Hands-On Tutorial: Advanced Partitioning: Scenarios

Let’s create an automation scenario to rebuild the datasets in our Flow. One benefit of using a scenario to rebuild partitioned datasets in a Flow, is the availability of “keywords”. For example, instead of having to type the target partition identifier, we can use a keyword, such as “PREVIOUS_DAY”.

By using keywords in a scenario, no matter what date is triggered by the scenario, Dataiku DSS automatically computes the necessary partitions.

Let’s Get Started!

In this tutorial, we will create a scenario that contains four steps, one for each dataset we want to build.

Project Flow Overview

In this lesson, we will interact with both discrete and time-based partitioning inside scenarios. The goal of this lesson is to create a scenario that automatically specifies which partitions to build.

Create the Project

From the Dataiku homepage, click +New Project > DSS Tutorials > Advanced Designer > Advanced Partitioning: Scenarios (Tutorial).

Note

You can also download the starter project from this website and import it as a zip file.

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Explore the Flow

The Flow contains the following datasets:

  • cardholder_info* contains information about the owner of the card used in the transaction process, such as FICO score and age.

  • merchant_info* contains information about the merchant receiving the transaction amount, including the merchant subsector (subsector_description).

  • transactions_* contains historical information about each transaction, including the purchase_date.

Note

A step in the Prepare recipe uses the “rand” function to simulate having new purchase date information in the transactions dataset. Since the expression, ‘-1 * rand(0, 90)’, returns a random integer every time the computation runs, your results might differ from those shown in this tutorial. Visit the Formula language page in the Dataiku DSS Reference Documentation for more information.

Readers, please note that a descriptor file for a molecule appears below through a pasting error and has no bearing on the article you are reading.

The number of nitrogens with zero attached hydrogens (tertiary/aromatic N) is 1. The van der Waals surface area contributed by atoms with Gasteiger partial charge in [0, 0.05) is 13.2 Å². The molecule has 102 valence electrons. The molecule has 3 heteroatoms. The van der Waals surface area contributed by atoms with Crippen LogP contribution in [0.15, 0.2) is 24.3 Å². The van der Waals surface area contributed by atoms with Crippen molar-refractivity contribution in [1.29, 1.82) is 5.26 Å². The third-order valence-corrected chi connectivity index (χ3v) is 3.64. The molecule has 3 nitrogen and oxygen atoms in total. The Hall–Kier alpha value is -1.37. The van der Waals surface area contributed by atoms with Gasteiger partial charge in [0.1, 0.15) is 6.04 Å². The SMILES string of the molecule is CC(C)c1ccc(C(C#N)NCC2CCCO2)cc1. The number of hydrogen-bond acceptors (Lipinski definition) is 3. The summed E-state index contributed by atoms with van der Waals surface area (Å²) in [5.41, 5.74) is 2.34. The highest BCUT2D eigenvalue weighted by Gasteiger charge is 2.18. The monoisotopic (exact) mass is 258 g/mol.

../../_images/random-day-diff-formula.png

Create a Scenario

In this section, we will focus on configuring our scenario to handle a Flow with partitioned datasets.

Note

To make it easier to view the Flow while building the scenario, you could open your project in two separate browser tabs.

Build transactions_copy

  • From the Jobs menu, select Scenarios.

  • Click Create Your First Scenario.

  • Name your scenario, flow_rebuild and click Create.

../../_images/create-first-scenario.png

Dataiku DSS displays Settings. We could define a trigger here. However, in this lesson, we will use manual triggers.

  • Click the Steps tab .

  • Click Add Step and choose Build / Train.

  • Click Add Dataset to Build and choose transactions_copy.

Dataiku DSS asks which partition we want to build. Since our dataset is partitioned using a time dimension, we can use the keyword, “PREVIOUS_DAY”, as the target partition identifier. When the job runs, Dataiku DSS uses the data prior to the current date as the target partition identifier. For more examples, visit Variables in Scenarios.

../../_images/keywords-help.png
  • In Partitioning: purchase_date (YYYY-MM-DD), type the keyword, PREVIOUS_DAY, then click Add.

../../_images/step-1-add-previous-day.png

To complete the configuration of this step, we need to specify the dataset build mode. We want to be able to test the scenario several times, and we want to be sure we include dependencies that go back to the start of the Flow. Even though it is computationally more expensive, we will select to force rebuild of the dataset and its dependencies for this initial step.

  • In Build mode, select Force-rebuild dataset and dependencies.

  • Save and Run the step.

../../_images/flow-build-step1-saved.png

While the job runs, Dataiku DSS displays notifications informing us that the scenario started and that a job started. Let’s look at more details about this job.